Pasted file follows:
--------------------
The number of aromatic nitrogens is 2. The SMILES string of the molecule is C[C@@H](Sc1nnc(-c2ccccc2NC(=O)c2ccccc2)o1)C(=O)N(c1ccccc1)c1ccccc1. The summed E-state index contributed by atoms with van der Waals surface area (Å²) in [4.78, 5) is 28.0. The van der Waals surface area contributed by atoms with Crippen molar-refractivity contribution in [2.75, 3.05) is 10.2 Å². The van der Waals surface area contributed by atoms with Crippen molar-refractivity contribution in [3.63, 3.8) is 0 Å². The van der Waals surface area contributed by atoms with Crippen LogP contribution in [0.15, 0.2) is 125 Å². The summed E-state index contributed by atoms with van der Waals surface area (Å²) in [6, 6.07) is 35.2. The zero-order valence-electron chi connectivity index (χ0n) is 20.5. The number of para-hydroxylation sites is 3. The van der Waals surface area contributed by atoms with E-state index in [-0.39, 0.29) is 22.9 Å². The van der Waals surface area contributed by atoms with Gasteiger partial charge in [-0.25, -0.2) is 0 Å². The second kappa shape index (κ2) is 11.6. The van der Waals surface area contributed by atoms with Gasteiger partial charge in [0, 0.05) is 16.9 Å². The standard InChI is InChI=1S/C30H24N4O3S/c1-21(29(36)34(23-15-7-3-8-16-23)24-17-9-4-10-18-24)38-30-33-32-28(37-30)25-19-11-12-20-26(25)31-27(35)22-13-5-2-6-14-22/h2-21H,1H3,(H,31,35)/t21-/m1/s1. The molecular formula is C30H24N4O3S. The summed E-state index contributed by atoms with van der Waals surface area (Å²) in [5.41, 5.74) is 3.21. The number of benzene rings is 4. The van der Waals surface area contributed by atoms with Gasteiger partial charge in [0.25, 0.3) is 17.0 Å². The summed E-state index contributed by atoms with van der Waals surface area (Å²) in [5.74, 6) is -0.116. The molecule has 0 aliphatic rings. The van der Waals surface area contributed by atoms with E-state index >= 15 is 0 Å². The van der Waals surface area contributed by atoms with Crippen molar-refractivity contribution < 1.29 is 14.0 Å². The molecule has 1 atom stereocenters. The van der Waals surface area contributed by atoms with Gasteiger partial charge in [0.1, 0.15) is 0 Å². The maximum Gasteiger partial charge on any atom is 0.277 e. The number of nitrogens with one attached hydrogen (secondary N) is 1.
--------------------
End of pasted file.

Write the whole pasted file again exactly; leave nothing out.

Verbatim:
The number of aromatic nitrogens is 2. The SMILES string of the molecule is C[C@@H](Sc1nnc(-c2ccccc2NC(=O)c2ccccc2)o1)C(=O)N(c1ccccc1)c1ccccc1. The summed E-state index contributed by atoms with van der Waals surface area (Å²) in [4.78, 5) is 28.0. The van der Waals surface area contributed by atoms with Crippen molar-refractivity contribution in [2.75, 3.05) is 10.2 Å². The van der Waals surface area contributed by atoms with Crippen molar-refractivity contribution in [3.63, 3.8) is 0 Å². The van der Waals surface area contributed by atoms with Crippen LogP contribution in [0.15, 0.2) is 125 Å². The summed E-state index contributed by atoms with van der Waals surface area (Å²) in [6, 6.07) is 35.2. The zero-order valence-electron chi connectivity index (χ0n) is 20.5. The number of para-hydroxylation sites is 3. The van der Waals surface area contributed by atoms with E-state index in [-0.39, 0.29) is 22.9 Å². The van der Waals surface area contributed by atoms with Gasteiger partial charge in [-0.25, -0.2) is 0 Å². The second kappa shape index (κ2) is 11.6. The van der Waals surface area contributed by atoms with Gasteiger partial charge in [0, 0.05) is 16.9 Å². The standard InChI is InChI=1S/C30H24N4O3S/c1-21(29(36)34(23-15-7-3-8-16-23)24-17-9-4-10-18-24)38-30-33-32-28(37-30)25-19-11-12-20-26(25)31-27(35)22-13-5-2-6-14-22/h2-21H,1H3,(H,31,35)/t21-/m1/s1. The molecular formula is C30H24N4O3S. The summed E-state index contributed by atoms with van der Waals surface area (Å²) in [5.41, 5.74) is 3.21. The number of benzene rings is 4. The van der Waals surface area contributed by atoms with Gasteiger partial charge in [0.25, 0.3) is 17.0 Å². The summed E-state index contributed by atoms with van der Waals surface area (Å²) in [5.74, 6) is -0.116. The molecule has 0 aliphatic rings. The van der Waals surface area contributed by atoms with E-state index >= 15 is 0 Å². The van der Waals surface area contributed by atoms with Crippen molar-refractivity contribution < 1.29 is 14.0 Å². The molecule has 1 atom stereocenters. The van der Waals surface area contributed by atoms with Gasteiger partial charge in [0.1, 0.15) is 0 Å². The maximum Gasteiger partial charge on any atom is 0.277 e. The number of nitrogens with one attached hydrogen (secondary N) is 1.